Protests in the countryside show growing clamor for genuine agrarian reform.
By DEE AYROSO
MANILA – More than a week after President Duterte’s promise to get them back their land, the farmers of Davao del Norte who camped out at Mendiola finally reclaimed their government-awarded lands yesterday, May 18.
The Department of Agrarian Reform (Dar) facilitated the installation of the 159 members of the Madaum Agrarian Reform Beneficiaries Association Inc. (Marbai) into the 145-hectare San Isidro (Sanid) farm. The area is just a small part of the 1,400-hectare banana plantation in Tagum City, which is owned by agrarian reform beneficiaries but controlled by the Lapanday Foods Corporation. The corporation reportedly controls some 6,000 hectares in the region.
Accompanied by progressive groups and the police, the Marbai farmers broke open the gates to the plantation, which has been secured by private armed guards and littered with booby traps since last year, when the farmers began their assertion.
This was hailed as a victory for Marbai, and the thousands of other agrarian reform beneficiaries whose lands have been taken over by agribusiness corporations in Davao region. But it also brings to light the scores of landless peasants nationwide, whose growing ranks and restiveness shows the failure of the 29-year-old Comprehensive Agrarian Reform Program (CARP) and the clamor for genuine agrarian reform.
Bungkalan: Nueva Ecija farmers assert right to land
Before the Marbai installation, some 100 farmers in Nueva Ecija entered the 60-hectare Sanggalang estate in Baloc village, Sto. Domingo, on May 17. The farmers, led by the Alyansa ng Magbubukid sa Gitnang Luson-Nueva Ecija (AMGL-NE), said they are reclaiming their land from which they were forcibly evicted in 2008. AMGL-NE is a chapter of Kilusang Magbubukid ng Pilipinas (KMP).
Local station Radyo Natin Guimba reported that 15 farmers brought with them their emancipation patents and certificate of land transfer (EP, CLT) – documents issued to farmer-tenants who became beneficiaries of Marcos’s Presidential Decree (PD) 27, the martial law-era agrarian reform program.
Despite being covered by PD 27, the group said, the former landlord, Romulo Sanggalang-Jimenez reclaimed the land, located in sitio (subvillage) Saranay, Baloc village. One of the farmers, Loida Soriano-Arana, said she has completed payment for the full amortization to the land long ago, but in spite of this, agrarian reform beneficiaries like her were forced out of their land in 2002, when the landlord employed armed men.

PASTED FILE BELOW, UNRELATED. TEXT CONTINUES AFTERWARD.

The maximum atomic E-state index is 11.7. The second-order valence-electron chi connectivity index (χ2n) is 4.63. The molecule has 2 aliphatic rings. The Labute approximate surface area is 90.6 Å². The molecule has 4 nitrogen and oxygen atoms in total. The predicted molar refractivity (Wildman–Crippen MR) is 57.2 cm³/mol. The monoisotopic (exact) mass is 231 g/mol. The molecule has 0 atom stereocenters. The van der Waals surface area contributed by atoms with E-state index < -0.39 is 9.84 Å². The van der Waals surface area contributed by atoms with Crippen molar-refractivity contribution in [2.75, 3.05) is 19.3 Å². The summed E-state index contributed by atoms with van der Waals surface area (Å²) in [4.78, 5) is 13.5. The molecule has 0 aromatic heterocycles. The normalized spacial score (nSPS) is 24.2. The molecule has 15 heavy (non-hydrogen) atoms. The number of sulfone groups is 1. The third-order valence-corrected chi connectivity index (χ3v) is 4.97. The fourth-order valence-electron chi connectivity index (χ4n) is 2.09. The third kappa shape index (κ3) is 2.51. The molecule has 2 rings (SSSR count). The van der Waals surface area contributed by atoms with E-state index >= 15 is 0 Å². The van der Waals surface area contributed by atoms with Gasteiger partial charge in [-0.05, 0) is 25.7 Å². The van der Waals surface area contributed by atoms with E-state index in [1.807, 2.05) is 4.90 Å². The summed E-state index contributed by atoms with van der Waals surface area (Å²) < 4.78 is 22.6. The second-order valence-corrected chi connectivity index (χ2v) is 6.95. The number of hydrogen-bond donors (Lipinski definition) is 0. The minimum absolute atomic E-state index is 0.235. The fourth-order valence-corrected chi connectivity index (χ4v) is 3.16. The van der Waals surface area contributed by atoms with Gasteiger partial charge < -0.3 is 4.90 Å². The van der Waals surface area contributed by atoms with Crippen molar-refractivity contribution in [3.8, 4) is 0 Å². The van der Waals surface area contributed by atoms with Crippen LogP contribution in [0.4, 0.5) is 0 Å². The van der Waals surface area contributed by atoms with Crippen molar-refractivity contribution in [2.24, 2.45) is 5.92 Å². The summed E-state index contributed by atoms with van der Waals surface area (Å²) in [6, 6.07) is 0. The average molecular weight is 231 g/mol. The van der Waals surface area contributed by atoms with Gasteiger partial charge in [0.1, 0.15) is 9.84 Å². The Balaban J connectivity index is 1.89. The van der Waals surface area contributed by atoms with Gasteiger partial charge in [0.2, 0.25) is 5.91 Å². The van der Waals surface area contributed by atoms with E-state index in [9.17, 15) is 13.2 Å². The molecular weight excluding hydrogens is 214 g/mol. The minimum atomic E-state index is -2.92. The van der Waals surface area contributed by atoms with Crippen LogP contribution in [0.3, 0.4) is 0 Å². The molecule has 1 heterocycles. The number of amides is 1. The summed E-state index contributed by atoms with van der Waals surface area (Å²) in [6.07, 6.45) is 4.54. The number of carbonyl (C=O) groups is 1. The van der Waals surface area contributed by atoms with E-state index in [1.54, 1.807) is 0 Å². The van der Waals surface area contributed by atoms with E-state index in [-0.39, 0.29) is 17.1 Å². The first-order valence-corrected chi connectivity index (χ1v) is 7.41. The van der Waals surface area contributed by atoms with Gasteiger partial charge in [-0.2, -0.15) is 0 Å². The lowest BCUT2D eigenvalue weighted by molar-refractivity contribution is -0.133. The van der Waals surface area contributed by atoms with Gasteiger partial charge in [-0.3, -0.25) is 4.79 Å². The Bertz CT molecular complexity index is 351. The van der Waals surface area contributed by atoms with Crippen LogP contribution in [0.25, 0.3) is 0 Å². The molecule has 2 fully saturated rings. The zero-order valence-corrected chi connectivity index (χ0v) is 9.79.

In 2004, the peasants again asserted their right and tilled their farms. They were able to cultivate the land until 2008, when the landlord’s hired goons fired shots and chased them out. The group said they had brought their case to the Department of Agrarian Reform.
On Oct. 1 last year, in the nearby town of Nampicuan, also in Nueva Ecija, another group of farmers affiliated with AMGL-NE also asserted their right to till 98 hectares of idle land of the Hacienda Gallego. Some 200 farmers attempted to clear the land, which was overgrown with grasses and serve as grazing area for some 100 livestock.
From the 1950s, residents were tenants of the hacienda, until 1985, when it was fenced off into a ranch. In 1994, the land was exempted from CARP coverage, supposedly as an extension of a local private school, the Gallego Colleges.
Seeing the land uncultivated, the tenants have continued to petition for its compulsory acquisition and CARP coverage, until 2014, when the Department of Agrarian Reform decided in their favor and overturned the exemption.
The farmers were, however, forced to leave the area the next day, on Oct. 2, with the arrival of hundreds of police who were ordered by local government officials to secure the place. Like those in Sto. Domingo, the Nampicuan farmers have brought their case before Agrarian Reform Secretary and former KMP chairman Rafael Mariano.